Why I Write

a response to invitation #1

Recently, I participated in the #100daysofnotebooking challenge started by Michelle Haseltine. One of my notebook entries is a list of reasons why I write:

Notebook Entry #100daysofnotebooking

But I don’t think the truth is on that list.

In her TED Talk, Susan Conley (author of The Foremost Good Fortune) shared her response to a question about why she would volunteer her time to do workshops for young writers. Although she hadn’t been quick enough to say it on the spot, she realized later her truest answer would be, “For the magic that might go down.”

That’s really it, isn’t it? The reason why we all write? For the magic that might go down.

Because writing, like most creative endeavors, opens a door of possibility. Even when I am fairly certain I know where a piece is headed, the possibility exists that a new thought will emerge and create magic.

One of the most amazing bits of magic I encounter around writing, though, is the way it impacts my view of the world.

Take these trees, for instance.

At first glance, you may not notice they are wearing metal tags. I did not notice until I began jogging past them in the dusky light of morning. The reflection of light off the metal tags looked like a forest of eyes keeping watch over me.

Years later, with a return to blogging on my mind, I walked down the same path. Something about these tags tugged at me. They felt like a story. I edged into the woods to study them more closely.

I noticed:

  • the tags are numbered
  • the numbers are in sequence from east to west
  • some tags are bent, seemingly from the tree growing around them
  • the tags don’t appear to be selectively placed, but rather they seem to mark every tree

My first thought was to do some research. I wanted to uncover their meaning and purpose. After a quick search brought me nothing but tales of trees marked for removal, I lost interest in what I feared would be a boring truth.

Instead, I prefer to tell my own story of the tagged trees. You see, I am certain there is a forest ranger, likely with a woman with wrinkles of wisdom or a man with a long gray beard, who has been watching over these trees since they were nothing more than seedlings. This ranger carries a tattered log book with pages of lined grids, like an old ledger. On each visit, the ranger fills interstices with marks that tell each tree’s history. The numbers serve as a means of sorting out their stories, since the trees have not yet whispered their names loud enough for human ears.

These many-storied trees are just one example of the magic that might go down when I walk through the world with the eyes and heart of a writer.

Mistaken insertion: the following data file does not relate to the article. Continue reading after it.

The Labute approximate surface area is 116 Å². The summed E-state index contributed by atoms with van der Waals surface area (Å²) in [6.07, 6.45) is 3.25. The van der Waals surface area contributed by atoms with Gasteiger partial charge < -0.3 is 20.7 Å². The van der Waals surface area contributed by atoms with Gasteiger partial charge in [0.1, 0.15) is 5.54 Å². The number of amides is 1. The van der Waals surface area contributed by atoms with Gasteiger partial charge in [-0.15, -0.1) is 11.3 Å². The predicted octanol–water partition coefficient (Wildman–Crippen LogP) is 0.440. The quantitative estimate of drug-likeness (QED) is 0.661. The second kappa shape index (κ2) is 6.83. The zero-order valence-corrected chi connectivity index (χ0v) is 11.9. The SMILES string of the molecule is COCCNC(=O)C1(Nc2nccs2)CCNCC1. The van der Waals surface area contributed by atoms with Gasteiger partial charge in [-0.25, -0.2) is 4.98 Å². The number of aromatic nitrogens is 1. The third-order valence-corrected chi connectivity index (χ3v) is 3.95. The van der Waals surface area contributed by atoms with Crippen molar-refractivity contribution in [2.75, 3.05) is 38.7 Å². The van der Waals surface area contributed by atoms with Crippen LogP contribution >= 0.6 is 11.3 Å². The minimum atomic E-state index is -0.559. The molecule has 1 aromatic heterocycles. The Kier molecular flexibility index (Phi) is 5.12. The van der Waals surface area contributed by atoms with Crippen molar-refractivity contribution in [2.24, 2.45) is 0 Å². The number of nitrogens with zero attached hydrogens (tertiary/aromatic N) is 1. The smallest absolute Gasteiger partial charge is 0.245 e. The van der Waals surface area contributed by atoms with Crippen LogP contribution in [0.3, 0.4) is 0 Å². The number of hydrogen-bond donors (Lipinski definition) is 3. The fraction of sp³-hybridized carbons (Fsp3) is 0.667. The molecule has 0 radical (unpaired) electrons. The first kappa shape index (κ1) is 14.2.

And that is why I write.

interstice: A New Blog

in-ter-stice: an intervening space, especially a small one

-from Oxford, via Google search

I discovered this word after listening to Kylene Beers interview Naomi Shihab Nye, who has longtime been a favorite poet of mine. Nye spoke about her appreciation of the gaps, the spaces between things. I searched for a word to capture that idea and found interstice. I like the way it sounds…interstisss, with that soft cushion of sss at the end.

It is sort of a big, fancy word for such a small space. Did you know that interstitial creatures can be so small they live in between grains of sand? What really drew me to the word might have been the sample sentence Google produced to teach me about the word: “Sunshine filtered through the interstices of the arching trees.”

That’s what makes branches so attractive, isn’t it? Not the branches themselves, but the spaces between.

blue sky lives in the interstices of the branches

That thought led me to consider the presence of synapses in the brain. Why is it there is a tiny space across which neurotransmitters travel, carrying our thoughts from conception to connection? Perhaps there is something special–something essential even–about having space. It seems our brains depend on space to function effectively.

This blog is my way of claiming space–my way of ensuring space intervenes it’s way into my writing life.

Ten years ago I started blogging. I had no idea at the time what gifts blogging would bring to my life. Through blogging I met some of the most inspiring women. I am blessed that some have since grown to become face to face friends. These friendships have wrapped me in comfort and support, nudged me into growth, and shown me who I want to become.

In the past few years, I stopped blogging. I started believing my life had no space for writing without a professional purpose.

I was wrong. Just because you don’t acknowledge them doesn’t mean the interstices don’t exist. And perhaps they exist because their presence is vital to our existence.